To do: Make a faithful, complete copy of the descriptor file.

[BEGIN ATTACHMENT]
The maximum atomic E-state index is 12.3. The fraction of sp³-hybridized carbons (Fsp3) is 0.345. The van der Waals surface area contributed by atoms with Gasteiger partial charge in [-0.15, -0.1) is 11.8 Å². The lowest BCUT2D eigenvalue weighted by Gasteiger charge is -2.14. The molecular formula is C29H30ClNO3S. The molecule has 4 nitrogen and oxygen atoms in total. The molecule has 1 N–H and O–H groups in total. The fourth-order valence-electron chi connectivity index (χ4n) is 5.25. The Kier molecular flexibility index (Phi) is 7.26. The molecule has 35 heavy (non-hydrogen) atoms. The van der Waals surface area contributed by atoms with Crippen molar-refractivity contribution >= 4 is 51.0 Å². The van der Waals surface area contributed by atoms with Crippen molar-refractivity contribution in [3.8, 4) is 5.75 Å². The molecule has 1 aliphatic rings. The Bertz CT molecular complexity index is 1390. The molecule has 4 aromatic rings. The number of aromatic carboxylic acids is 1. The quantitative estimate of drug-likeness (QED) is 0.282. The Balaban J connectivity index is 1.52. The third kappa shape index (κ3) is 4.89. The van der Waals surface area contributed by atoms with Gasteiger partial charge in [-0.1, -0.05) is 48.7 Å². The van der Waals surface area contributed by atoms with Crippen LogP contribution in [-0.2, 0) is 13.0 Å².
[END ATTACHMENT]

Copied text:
The maximum atomic E-state index is 12.3. The fraction of sp³-hybridized carbons (Fsp3) is 0.345. The van der Waals surface area contributed by atoms with Gasteiger partial charge in [-0.15, -0.1) is 11.8 Å². The lowest BCUT2D eigenvalue weighted by Gasteiger charge is -2.14. The molecular formula is C29H30ClNO3S. The molecule has 4 nitrogen and oxygen atoms in total. The molecule has 1 N–H and O–H groups in total. The fourth-order valence-electron chi connectivity index (χ4n) is 5.25. The Kier molecular flexibility index (Phi) is 7.26. The molecule has 35 heavy (non-hydrogen) atoms. The van der Waals surface area contributed by atoms with Crippen molar-refractivity contribution >= 4 is 51.0 Å². The van der Waals surface area contributed by atoms with Crippen molar-refractivity contribution in [3.8, 4) is 5.75 Å². The molecule has 1 aliphatic rings. The Bertz CT molecular complexity index is 1390. The molecule has 4 aromatic rings. The number of aromatic carboxylic acids is 1. The quantitative estimate of drug-likeness (QED) is 0.282. The Balaban J connectivity index is 1.52. The third kappa shape index (κ3) is 4.89. The van der Waals surface area contributed by atoms with Gasteiger partial charge in [-0.1, -0.05) is 48.7 Å². The van der Waals surface area contributed by atoms with Crippen LogP contribution in [-0.2, 0) is 13.0 Å².